**Recursion** is nothing more than a function calling itself directly or indirectly.Any function that is implemented using iteration i.e. with a while loop, for loop can be implemented using recursion.So, why recursion? It simplifies code and maybe increase running time.

Downside is that sometimes iterative implementation gives better running time and forging a reclusive solution needs to get your head around the concept.

**Iteration to recursion transition:**

Before transitioning into recursion, let see how a solution is implemented using iteration: Consider a function which computes factorial of a given number, implemented using iteration.

#import <stdio.h> #import <stdlib.h> int factorial(int number) { if(number == 0) return 0; else{ int result = 1; for(int i=1;i<=number;i++) { result = result * i; } return result; } } int main (int argc, char * const argv[]) { printf("%d\n", factorial(5)); return 0; }

**Breaking down the problem:**

**Factorial**can be further broken down,with these 2 rules.

1.It can compute just one value of the factorial and pass the rest of the computation to the delegate, provided the problem is smaller than the original.

2.Dispatching function has to handle the trivial condition.

#import <stdio.h> #import <stdlib.h> int delegateFactorial(int number) { int result =1; for(int i=1;i<=number;i++) { result = result *i; } return result; } int factorial(int number) { int factorialOfOneNumber = number; if(number == 1) return 1; int factorialOfTheRestOfNumbers = delegateFactorial(number-1); return factorialOfOneNumber * factorialOfTheRestOfNumbers; } int main (int argc, char * const argv[]) { printf("%d\n", factorial(5)); return 0; }

**Recursion transition:**

#import <stdio.h> #import <stdlib.h> int delegateFactorial(int number) { int result =1; for(int i=1;i<=number;i++) { result = result *i; } return result; } int factorial(int number) { int factorialOfOneNumber = number; if(number == 1) return 1; int factorialOfTheRestOfNumbers = factorial(number-1); return factorialOfOneNumber * factorialOfTheRestOfNumbers; } int main (int argc, char * const argv[]) { printf("%d\n", factorial(5)); return 0; }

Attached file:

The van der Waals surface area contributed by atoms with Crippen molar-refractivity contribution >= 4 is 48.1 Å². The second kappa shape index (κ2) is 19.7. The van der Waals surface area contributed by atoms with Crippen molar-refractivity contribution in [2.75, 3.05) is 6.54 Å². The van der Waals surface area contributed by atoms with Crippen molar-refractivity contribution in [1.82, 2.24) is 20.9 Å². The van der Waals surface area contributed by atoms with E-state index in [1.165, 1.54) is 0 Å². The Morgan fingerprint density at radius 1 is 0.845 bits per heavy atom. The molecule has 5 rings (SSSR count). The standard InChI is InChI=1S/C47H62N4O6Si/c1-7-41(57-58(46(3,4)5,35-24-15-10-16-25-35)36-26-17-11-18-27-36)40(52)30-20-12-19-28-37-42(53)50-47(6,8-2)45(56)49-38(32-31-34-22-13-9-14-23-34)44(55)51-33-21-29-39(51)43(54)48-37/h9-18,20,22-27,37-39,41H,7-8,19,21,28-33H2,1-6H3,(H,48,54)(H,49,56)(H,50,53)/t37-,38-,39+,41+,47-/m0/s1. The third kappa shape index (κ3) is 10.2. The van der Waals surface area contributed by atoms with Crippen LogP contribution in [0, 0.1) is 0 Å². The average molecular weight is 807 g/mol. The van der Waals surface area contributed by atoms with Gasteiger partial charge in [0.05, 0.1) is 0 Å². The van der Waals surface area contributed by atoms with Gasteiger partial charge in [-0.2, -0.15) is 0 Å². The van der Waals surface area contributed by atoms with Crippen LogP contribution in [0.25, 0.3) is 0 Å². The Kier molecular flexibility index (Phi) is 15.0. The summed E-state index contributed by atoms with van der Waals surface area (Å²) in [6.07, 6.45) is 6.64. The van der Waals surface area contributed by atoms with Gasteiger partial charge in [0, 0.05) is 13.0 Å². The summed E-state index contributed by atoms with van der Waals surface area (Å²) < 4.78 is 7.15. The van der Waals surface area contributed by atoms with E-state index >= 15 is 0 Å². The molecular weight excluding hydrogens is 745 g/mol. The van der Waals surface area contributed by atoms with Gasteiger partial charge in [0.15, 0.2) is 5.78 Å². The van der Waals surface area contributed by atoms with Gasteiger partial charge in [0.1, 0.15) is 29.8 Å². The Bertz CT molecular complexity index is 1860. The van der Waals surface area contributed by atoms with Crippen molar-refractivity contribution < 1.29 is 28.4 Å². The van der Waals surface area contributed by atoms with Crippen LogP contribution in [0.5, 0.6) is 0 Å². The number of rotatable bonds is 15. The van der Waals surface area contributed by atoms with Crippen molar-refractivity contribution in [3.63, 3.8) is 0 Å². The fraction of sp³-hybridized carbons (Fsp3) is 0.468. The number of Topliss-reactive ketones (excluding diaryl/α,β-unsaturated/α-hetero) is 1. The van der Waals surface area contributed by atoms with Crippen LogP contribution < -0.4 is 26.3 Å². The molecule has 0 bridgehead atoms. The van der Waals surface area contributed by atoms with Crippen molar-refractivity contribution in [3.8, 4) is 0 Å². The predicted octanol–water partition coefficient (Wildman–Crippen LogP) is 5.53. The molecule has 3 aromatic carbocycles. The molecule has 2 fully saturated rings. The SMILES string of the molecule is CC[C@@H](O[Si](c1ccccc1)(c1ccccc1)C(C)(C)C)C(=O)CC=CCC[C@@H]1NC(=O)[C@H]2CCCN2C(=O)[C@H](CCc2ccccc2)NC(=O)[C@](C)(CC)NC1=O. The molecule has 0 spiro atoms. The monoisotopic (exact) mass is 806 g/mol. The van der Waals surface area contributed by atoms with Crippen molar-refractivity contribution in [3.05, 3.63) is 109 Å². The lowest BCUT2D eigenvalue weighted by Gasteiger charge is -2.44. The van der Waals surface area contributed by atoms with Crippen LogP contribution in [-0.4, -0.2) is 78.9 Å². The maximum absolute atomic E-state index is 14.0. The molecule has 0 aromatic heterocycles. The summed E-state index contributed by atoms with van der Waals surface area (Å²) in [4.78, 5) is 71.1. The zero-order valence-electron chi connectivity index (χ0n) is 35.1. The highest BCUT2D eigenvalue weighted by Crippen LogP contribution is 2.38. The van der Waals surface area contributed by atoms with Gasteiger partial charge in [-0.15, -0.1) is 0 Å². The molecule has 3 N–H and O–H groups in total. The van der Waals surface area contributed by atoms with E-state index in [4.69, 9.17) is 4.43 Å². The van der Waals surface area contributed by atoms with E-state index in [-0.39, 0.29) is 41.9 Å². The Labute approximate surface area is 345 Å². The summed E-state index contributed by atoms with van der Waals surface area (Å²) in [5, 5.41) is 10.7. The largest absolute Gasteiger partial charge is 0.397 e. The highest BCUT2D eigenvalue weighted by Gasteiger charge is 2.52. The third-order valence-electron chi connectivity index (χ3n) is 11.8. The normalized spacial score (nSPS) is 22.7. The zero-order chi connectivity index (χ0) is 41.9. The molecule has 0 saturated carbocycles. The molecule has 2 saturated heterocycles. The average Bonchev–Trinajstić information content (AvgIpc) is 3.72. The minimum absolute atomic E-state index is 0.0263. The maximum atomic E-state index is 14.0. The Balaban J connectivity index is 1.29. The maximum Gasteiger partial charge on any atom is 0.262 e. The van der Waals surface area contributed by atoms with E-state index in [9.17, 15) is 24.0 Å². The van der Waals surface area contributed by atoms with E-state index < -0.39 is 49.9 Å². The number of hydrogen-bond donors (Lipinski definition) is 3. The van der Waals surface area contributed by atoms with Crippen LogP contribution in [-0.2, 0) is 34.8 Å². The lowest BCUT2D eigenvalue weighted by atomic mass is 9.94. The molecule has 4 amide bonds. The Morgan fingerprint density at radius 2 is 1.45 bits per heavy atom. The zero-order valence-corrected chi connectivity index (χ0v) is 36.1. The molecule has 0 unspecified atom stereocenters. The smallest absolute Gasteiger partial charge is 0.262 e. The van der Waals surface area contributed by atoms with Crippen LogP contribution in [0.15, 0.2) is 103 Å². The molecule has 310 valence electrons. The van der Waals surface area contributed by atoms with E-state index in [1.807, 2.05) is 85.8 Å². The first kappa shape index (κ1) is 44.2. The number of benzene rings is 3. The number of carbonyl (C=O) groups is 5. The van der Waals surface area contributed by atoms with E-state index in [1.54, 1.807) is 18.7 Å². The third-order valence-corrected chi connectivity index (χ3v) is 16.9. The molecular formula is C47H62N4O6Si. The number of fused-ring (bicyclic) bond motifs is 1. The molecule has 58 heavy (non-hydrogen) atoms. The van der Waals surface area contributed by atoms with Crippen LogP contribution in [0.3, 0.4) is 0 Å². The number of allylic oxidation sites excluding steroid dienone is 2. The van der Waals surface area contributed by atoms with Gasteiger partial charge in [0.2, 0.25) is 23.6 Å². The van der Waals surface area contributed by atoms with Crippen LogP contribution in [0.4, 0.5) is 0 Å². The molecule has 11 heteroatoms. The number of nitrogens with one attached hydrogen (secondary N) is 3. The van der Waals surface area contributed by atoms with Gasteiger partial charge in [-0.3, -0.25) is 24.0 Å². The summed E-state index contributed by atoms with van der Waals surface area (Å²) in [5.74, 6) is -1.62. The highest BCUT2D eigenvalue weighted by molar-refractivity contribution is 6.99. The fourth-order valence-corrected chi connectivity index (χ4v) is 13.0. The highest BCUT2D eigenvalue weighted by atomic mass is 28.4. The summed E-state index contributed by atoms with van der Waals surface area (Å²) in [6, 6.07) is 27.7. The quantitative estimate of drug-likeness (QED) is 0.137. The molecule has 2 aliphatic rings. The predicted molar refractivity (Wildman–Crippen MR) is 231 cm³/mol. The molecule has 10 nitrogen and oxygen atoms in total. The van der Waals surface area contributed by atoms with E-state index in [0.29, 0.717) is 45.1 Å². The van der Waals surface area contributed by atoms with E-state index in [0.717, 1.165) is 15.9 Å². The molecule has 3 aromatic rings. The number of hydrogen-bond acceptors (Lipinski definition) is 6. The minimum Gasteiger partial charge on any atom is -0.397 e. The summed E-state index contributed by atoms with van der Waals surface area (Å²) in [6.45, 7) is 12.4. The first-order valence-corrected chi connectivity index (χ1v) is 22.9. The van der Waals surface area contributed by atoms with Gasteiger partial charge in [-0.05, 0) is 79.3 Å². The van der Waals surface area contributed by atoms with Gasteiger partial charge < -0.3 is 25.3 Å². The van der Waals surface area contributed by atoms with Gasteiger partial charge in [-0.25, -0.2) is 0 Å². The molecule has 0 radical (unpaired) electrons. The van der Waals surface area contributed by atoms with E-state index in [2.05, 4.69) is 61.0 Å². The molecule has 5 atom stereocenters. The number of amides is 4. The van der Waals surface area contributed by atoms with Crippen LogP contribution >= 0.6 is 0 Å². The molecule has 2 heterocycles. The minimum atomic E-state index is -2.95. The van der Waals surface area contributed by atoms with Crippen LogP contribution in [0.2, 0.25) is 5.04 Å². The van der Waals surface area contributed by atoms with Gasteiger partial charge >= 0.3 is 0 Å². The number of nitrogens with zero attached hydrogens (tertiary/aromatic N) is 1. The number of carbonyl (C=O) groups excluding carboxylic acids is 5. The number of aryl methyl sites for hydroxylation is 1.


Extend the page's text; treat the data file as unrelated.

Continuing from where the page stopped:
## Where to place the Recursive call?

Before checking the details of when to make a recursive call, let summarize the components of a Recursive method.

1.Trivial condition

2.Recursive call

3.Operation to perform

With just three simple components recursive method call is easy to understand. But using step2 before the operation of the method or after the operation can make all the difference.

**Head Recursion**, is placing a recursive call before the operation and usually used to maintain a running total throughout the length of the loop.

**Tail Recursion**, is placing the recursive call after the operation is performed.

To familiarize, lets see a classic example for both, head and tail recursion. Printing the contents of a linked list.

Tail recursion prints the data in increasing order, staring from the node pointed by ‘HEAD’.

Head recursion prints the data in reverse order.

### Tail recursion:

//structure to build a linked list with nodes typedef struct Node Node; struct Node { int data; Node *nextNode; }; Node *head; void printLinkedList(Node *head) { //trivial condition if(head->nextNode == NULL) return; //operation printf("%d\n",head->data); //tail recursion printLinkedList(head->nextNode); }

### Head recursion:

//structure to build a linked list with nodes typedef struct Node Node; struct Node { int data; Node *nextNode; }; Node *head; void printLinkedList(Node *head) { //trivial condition if(head->nextNode == NULL) return; //head recursion printLinkedList(head->nextNode); //operation printf("%d\n",head->data); }